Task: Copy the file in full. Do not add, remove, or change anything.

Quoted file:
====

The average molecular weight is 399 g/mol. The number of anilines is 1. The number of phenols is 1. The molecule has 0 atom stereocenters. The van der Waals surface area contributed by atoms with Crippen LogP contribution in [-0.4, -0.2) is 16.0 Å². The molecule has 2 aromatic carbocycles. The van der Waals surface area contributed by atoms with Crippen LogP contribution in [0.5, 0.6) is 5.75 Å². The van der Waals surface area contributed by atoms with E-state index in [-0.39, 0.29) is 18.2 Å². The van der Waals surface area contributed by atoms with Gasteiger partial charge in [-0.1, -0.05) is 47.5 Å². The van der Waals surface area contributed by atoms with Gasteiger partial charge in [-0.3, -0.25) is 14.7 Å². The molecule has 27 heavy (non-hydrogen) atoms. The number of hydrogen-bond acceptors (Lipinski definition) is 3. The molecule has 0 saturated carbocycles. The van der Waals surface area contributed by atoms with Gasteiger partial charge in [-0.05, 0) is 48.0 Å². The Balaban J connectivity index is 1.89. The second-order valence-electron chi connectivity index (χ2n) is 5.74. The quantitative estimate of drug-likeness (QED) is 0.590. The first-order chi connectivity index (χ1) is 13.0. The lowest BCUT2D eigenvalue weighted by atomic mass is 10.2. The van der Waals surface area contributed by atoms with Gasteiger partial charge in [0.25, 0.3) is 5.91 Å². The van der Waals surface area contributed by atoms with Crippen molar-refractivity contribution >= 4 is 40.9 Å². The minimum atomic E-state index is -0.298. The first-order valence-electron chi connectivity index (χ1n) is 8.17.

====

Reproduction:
The average molecular weight is 399 g/mol. The number of anilines is 1. The number of phenols is 1. The molecule has 0 atom stereocenters. The van der Waals surface area contributed by atoms with Crippen LogP contribution in [-0.4, -0.2) is 16.0 Å². The molecule has 2 aromatic carbocycles. The van der Waals surface area contributed by atoms with Crippen LogP contribution in [0.5, 0.6) is 5.75 Å². The van der Waals surface area contributed by atoms with E-state index in [-0.39, 0.29) is 18.2 Å². The van der Waals surface area contributed by atoms with Gasteiger partial charge in [-0.1, -0.05) is 47.5 Å². The van der Waals surface area contributed by atoms with Gasteiger partial charge in [-0.3, -0.25) is 14.7 Å². The molecule has 27 heavy (non-hydrogen) atoms. The number of hydrogen-bond acceptors (Lipinski definition) is 3. The molecule has 0 saturated carbocycles. The van der Waals surface area contributed by atoms with Gasteiger partial charge in [-0.05, 0) is 48.0 Å². The Balaban J connectivity index is 1.89. The second-order valence-electron chi connectivity index (χ2n) is 5.74. The quantitative estimate of drug-likeness (QED) is 0.590. The first-order chi connectivity index (χ1) is 13.0. The lowest BCUT2D eigenvalue weighted by atomic mass is 10.2. The van der Waals surface area contributed by atoms with Gasteiger partial charge in [0.25, 0.3) is 5.91 Å². The van der Waals surface area contributed by atoms with Crippen molar-refractivity contribution >= 4 is 40.9 Å². The minimum atomic E-state index is -0.298. The first-order valence-electron chi connectivity index (χ1n) is 8.17.